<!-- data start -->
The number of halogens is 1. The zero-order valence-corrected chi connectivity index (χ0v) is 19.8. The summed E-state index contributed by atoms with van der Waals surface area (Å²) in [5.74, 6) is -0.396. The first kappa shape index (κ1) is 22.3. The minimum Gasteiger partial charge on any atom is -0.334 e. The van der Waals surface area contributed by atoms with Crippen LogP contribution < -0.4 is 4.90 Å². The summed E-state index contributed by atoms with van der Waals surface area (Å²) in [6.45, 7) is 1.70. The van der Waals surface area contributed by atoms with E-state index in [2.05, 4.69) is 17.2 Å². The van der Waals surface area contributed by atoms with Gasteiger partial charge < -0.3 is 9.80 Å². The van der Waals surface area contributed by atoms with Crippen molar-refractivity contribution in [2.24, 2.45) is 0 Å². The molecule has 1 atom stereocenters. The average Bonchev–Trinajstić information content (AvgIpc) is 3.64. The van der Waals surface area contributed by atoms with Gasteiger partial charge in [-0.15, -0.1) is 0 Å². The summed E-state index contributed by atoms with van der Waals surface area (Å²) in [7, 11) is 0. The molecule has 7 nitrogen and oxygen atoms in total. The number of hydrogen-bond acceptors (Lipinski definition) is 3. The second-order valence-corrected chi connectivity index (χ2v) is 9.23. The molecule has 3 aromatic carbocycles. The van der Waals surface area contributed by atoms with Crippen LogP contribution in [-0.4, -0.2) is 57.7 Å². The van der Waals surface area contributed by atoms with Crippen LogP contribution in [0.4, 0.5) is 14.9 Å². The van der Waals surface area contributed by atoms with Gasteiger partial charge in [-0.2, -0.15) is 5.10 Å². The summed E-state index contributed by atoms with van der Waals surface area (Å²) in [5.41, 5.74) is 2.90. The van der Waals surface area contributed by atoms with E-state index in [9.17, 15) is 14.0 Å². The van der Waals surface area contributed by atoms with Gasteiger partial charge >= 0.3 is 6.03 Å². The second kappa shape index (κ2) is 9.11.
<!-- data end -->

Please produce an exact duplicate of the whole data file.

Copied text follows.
The number of halogens is 1. The zero-order valence-corrected chi connectivity index (χ0v) is 19.8. The summed E-state index contributed by atoms with van der Waals surface area (Å²) in [5.74, 6) is -0.396. The first kappa shape index (κ1) is 22.3. The minimum Gasteiger partial charge on any atom is -0.334 e. The van der Waals surface area contributed by atoms with Crippen LogP contribution < -0.4 is 4.90 Å². The summed E-state index contributed by atoms with van der Waals surface area (Å²) in [6.45, 7) is 1.70. The van der Waals surface area contributed by atoms with E-state index in [2.05, 4.69) is 17.2 Å². The van der Waals surface area contributed by atoms with Gasteiger partial charge < -0.3 is 9.80 Å². The van der Waals surface area contributed by atoms with Crippen molar-refractivity contribution in [2.24, 2.45) is 0 Å². The molecule has 1 atom stereocenters. The average Bonchev–Trinajstić information content (AvgIpc) is 3.64. The van der Waals surface area contributed by atoms with Gasteiger partial charge in [-0.15, -0.1) is 0 Å². The summed E-state index contributed by atoms with van der Waals surface area (Å²) in [7, 11) is 0. The molecule has 7 nitrogen and oxygen atoms in total. The number of hydrogen-bond acceptors (Lipinski definition) is 3. The second-order valence-corrected chi connectivity index (χ2v) is 9.23. The molecule has 3 aromatic carbocycles. The van der Waals surface area contributed by atoms with Crippen LogP contribution in [-0.4, -0.2) is 57.7 Å². The van der Waals surface area contributed by atoms with Crippen LogP contribution in [0.4, 0.5) is 14.9 Å². The van der Waals surface area contributed by atoms with Gasteiger partial charge in [-0.2, -0.15) is 5.10 Å². The summed E-state index contributed by atoms with van der Waals surface area (Å²) in [5.41, 5.74) is 2.90. The van der Waals surface area contributed by atoms with E-state index in [9.17, 15) is 14.0 Å². The van der Waals surface area contributed by atoms with Gasteiger partial charge >= 0.3 is 6.03 Å². The second kappa shape index (κ2) is 9.11.